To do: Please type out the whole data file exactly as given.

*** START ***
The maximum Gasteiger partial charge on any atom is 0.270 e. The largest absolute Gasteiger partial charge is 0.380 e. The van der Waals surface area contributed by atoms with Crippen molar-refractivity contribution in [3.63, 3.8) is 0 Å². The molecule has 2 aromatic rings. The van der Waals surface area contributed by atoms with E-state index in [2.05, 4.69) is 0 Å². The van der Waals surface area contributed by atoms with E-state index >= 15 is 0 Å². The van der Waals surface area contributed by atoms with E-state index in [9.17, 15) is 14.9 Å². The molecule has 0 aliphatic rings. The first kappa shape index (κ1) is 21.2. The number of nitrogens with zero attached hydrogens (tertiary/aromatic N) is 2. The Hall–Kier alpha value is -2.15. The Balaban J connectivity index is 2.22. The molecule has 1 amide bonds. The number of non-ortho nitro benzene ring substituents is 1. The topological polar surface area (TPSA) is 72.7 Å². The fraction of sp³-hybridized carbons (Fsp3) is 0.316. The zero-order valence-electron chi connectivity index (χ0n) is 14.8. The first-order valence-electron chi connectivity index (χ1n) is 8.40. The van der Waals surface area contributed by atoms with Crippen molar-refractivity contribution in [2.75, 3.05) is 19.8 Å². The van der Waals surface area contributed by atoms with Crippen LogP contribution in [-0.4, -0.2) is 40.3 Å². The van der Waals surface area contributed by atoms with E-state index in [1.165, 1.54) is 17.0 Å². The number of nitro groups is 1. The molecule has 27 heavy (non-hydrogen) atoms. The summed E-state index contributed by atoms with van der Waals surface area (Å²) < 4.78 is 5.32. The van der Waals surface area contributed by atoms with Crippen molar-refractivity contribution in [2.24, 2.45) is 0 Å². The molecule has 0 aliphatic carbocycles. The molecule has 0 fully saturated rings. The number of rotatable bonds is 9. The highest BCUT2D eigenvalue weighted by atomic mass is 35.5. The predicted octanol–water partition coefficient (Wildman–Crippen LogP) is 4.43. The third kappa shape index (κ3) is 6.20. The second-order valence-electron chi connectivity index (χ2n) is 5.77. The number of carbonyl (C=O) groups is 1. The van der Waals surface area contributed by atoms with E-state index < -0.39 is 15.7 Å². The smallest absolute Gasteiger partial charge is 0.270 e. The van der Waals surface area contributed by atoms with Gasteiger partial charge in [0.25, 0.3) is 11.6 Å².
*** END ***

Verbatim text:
The maximum Gasteiger partial charge on any atom is 0.270 e. The largest absolute Gasteiger partial charge is 0.380 e. The van der Waals surface area contributed by atoms with Crippen molar-refractivity contribution in [3.63, 3.8) is 0 Å². The molecule has 2 aromatic rings. The van der Waals surface area contributed by atoms with E-state index in [2.05, 4.69) is 0 Å². The van der Waals surface area contributed by atoms with E-state index >= 15 is 0 Å². The van der Waals surface area contributed by atoms with E-state index in [9.17, 15) is 14.9 Å². The molecule has 0 aliphatic rings. The first kappa shape index (κ1) is 21.2. The number of nitrogens with zero attached hydrogens (tertiary/aromatic N) is 2. The Hall–Kier alpha value is -2.15. The Balaban J connectivity index is 2.22. The molecule has 1 amide bonds. The number of non-ortho nitro benzene ring substituents is 1. The topological polar surface area (TPSA) is 72.7 Å². The fraction of sp³-hybridized carbons (Fsp3) is 0.316. The zero-order valence-electron chi connectivity index (χ0n) is 14.8. The first-order valence-electron chi connectivity index (χ1n) is 8.40. The van der Waals surface area contributed by atoms with Crippen molar-refractivity contribution in [2.75, 3.05) is 19.8 Å². The van der Waals surface area contributed by atoms with Crippen LogP contribution in [-0.4, -0.2) is 40.3 Å². The van der Waals surface area contributed by atoms with E-state index in [1.165, 1.54) is 17.0 Å². The number of nitro groups is 1. The molecule has 27 heavy (non-hydrogen) atoms. The summed E-state index contributed by atoms with van der Waals surface area (Å²) < 4.78 is 5.32. The van der Waals surface area contributed by atoms with Crippen molar-refractivity contribution in [2.24, 2.45) is 0 Å². The molecule has 0 aliphatic carbocycles. The molecule has 0 fully saturated rings. The number of rotatable bonds is 9. The highest BCUT2D eigenvalue weighted by atomic mass is 35.5. The predicted octanol–water partition coefficient (Wildman–Crippen LogP) is 4.43. The third kappa shape index (κ3) is 6.20. The second-order valence-electron chi connectivity index (χ2n) is 5.77. The number of carbonyl (C=O) groups is 1. The van der Waals surface area contributed by atoms with E-state index < -0.39 is 15.7 Å². The smallest absolute Gasteiger partial charge is 0.270 e. The van der Waals surface area contributed by atoms with Gasteiger partial charge in [0.25, 0.3) is 11.6 Å².